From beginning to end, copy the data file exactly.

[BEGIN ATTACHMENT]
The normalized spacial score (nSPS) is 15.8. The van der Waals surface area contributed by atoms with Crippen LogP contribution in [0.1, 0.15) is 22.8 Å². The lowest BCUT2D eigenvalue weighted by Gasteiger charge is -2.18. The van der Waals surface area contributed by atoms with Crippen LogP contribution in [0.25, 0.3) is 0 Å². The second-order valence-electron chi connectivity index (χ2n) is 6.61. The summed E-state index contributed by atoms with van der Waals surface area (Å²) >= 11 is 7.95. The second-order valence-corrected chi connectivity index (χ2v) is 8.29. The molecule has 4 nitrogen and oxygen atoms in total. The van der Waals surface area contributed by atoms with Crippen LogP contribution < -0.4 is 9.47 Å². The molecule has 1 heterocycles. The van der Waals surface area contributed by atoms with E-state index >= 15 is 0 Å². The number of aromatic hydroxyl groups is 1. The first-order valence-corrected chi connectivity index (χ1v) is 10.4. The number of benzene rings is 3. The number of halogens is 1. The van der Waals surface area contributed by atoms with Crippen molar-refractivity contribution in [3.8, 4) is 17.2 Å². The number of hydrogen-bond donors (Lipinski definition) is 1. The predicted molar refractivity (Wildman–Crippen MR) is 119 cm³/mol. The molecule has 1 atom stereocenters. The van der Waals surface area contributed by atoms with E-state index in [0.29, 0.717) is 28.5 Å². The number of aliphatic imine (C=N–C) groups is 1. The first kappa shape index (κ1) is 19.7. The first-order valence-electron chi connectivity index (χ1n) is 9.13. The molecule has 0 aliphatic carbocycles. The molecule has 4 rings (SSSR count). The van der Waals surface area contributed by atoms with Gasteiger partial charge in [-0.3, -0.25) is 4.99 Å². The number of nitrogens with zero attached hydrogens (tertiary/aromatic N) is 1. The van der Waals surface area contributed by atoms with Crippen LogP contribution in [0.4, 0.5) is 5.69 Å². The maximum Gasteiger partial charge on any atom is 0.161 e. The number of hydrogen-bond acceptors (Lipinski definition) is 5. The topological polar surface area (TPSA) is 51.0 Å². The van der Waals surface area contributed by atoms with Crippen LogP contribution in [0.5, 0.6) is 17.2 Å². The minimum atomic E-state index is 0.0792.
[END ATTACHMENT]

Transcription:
The normalized spacial score (nSPS) is 15.8. The van der Waals surface area contributed by atoms with Crippen LogP contribution in [0.1, 0.15) is 22.8 Å². The lowest BCUT2D eigenvalue weighted by Gasteiger charge is -2.18. The van der Waals surface area contributed by atoms with Crippen LogP contribution in [0.25, 0.3) is 0 Å². The second-order valence-electron chi connectivity index (χ2n) is 6.61. The summed E-state index contributed by atoms with van der Waals surface area (Å²) >= 11 is 7.95. The second-order valence-corrected chi connectivity index (χ2v) is 8.29. The molecule has 4 nitrogen and oxygen atoms in total. The van der Waals surface area contributed by atoms with Crippen LogP contribution < -0.4 is 9.47 Å². The molecule has 1 heterocycles. The van der Waals surface area contributed by atoms with E-state index >= 15 is 0 Å². The number of aromatic hydroxyl groups is 1. The first-order valence-corrected chi connectivity index (χ1v) is 10.4. The number of benzene rings is 3. The number of halogens is 1. The van der Waals surface area contributed by atoms with Crippen molar-refractivity contribution in [3.8, 4) is 17.2 Å². The number of hydrogen-bond donors (Lipinski definition) is 1. The predicted molar refractivity (Wildman–Crippen MR) is 119 cm³/mol. The molecule has 1 atom stereocenters. The van der Waals surface area contributed by atoms with E-state index in [0.29, 0.717) is 28.5 Å². The number of aliphatic imine (C=N–C) groups is 1. The first kappa shape index (κ1) is 19.7. The first-order valence-electron chi connectivity index (χ1n) is 9.13. The molecule has 0 aliphatic carbocycles. The molecule has 4 rings (SSSR count). The van der Waals surface area contributed by atoms with Gasteiger partial charge in [-0.3, -0.25) is 4.99 Å². The number of nitrogens with zero attached hydrogens (tertiary/aromatic N) is 1. The van der Waals surface area contributed by atoms with Crippen LogP contribution in [0.4, 0.5) is 5.69 Å². The maximum Gasteiger partial charge on any atom is 0.161 e. The number of hydrogen-bond acceptors (Lipinski definition) is 5. The topological polar surface area (TPSA) is 51.0 Å². The van der Waals surface area contributed by atoms with Crippen LogP contribution in [0.5, 0.6) is 17.2 Å². The minimum atomic E-state index is 0.0792.